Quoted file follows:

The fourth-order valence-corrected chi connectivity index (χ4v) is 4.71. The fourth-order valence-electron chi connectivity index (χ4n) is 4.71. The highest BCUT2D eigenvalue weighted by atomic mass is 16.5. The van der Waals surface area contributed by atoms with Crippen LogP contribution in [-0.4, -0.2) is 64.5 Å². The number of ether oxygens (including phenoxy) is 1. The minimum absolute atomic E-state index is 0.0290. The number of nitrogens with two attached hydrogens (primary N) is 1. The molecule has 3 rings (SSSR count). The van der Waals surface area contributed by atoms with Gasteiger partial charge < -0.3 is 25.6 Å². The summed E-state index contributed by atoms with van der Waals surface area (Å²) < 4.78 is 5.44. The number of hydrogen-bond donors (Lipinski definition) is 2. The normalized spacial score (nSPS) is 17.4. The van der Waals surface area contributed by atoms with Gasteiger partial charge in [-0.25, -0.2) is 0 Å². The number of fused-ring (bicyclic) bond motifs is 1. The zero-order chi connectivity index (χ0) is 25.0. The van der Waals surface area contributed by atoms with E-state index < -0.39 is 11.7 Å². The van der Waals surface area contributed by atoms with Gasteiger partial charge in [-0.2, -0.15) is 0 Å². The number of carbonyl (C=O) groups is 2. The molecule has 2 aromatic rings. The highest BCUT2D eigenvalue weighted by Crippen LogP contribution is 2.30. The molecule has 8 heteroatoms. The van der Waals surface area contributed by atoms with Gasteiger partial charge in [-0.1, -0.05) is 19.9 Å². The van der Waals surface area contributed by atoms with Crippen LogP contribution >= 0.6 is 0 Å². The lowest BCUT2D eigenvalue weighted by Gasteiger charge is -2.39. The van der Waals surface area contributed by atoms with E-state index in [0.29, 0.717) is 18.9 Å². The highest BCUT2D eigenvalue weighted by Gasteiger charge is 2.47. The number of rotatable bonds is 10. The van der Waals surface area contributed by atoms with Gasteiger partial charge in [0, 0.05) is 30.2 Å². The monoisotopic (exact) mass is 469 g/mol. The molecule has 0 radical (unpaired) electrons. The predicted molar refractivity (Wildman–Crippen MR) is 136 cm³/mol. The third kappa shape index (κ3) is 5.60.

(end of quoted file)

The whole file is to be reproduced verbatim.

The fourth-order valence-corrected chi connectivity index (χ4v) is 4.71. The fourth-order valence-electron chi connectivity index (χ4n) is 4.71. The highest BCUT2D eigenvalue weighted by atomic mass is 16.5. The van der Waals surface area contributed by atoms with Crippen LogP contribution in [-0.4, -0.2) is 64.5 Å². The number of ether oxygens (including phenoxy) is 1. The minimum absolute atomic E-state index is 0.0290. The number of nitrogens with two attached hydrogens (primary N) is 1. The molecule has 3 rings (SSSR count). The van der Waals surface area contributed by atoms with Gasteiger partial charge < -0.3 is 25.6 Å². The summed E-state index contributed by atoms with van der Waals surface area (Å²) < 4.78 is 5.44. The number of hydrogen-bond donors (Lipinski definition) is 2. The normalized spacial score (nSPS) is 17.4. The van der Waals surface area contributed by atoms with Gasteiger partial charge in [-0.25, -0.2) is 0 Å². The number of fused-ring (bicyclic) bond motifs is 1. The zero-order chi connectivity index (χ0) is 25.0. The van der Waals surface area contributed by atoms with E-state index < -0.39 is 11.7 Å². The van der Waals surface area contributed by atoms with Gasteiger partial charge in [-0.2, -0.15) is 0 Å². The number of carbonyl (C=O) groups is 2. The molecule has 2 aromatic rings. The highest BCUT2D eigenvalue weighted by Crippen LogP contribution is 2.30. The molecule has 8 heteroatoms. The van der Waals surface area contributed by atoms with Gasteiger partial charge in [-0.1, -0.05) is 19.9 Å². The van der Waals surface area contributed by atoms with Crippen LogP contribution >= 0.6 is 0 Å². The lowest BCUT2D eigenvalue weighted by Gasteiger charge is -2.39. The van der Waals surface area contributed by atoms with E-state index in [0.29, 0.717) is 18.9 Å². The highest BCUT2D eigenvalue weighted by Gasteiger charge is 2.47. The number of rotatable bonds is 10. The van der Waals surface area contributed by atoms with Gasteiger partial charge in [0, 0.05) is 30.2 Å². The monoisotopic (exact) mass is 469 g/mol. The molecule has 0 radical (unpaired) electrons. The predicted molar refractivity (Wildman–Crippen MR) is 136 cm³/mol. The third kappa shape index (κ3) is 5.60.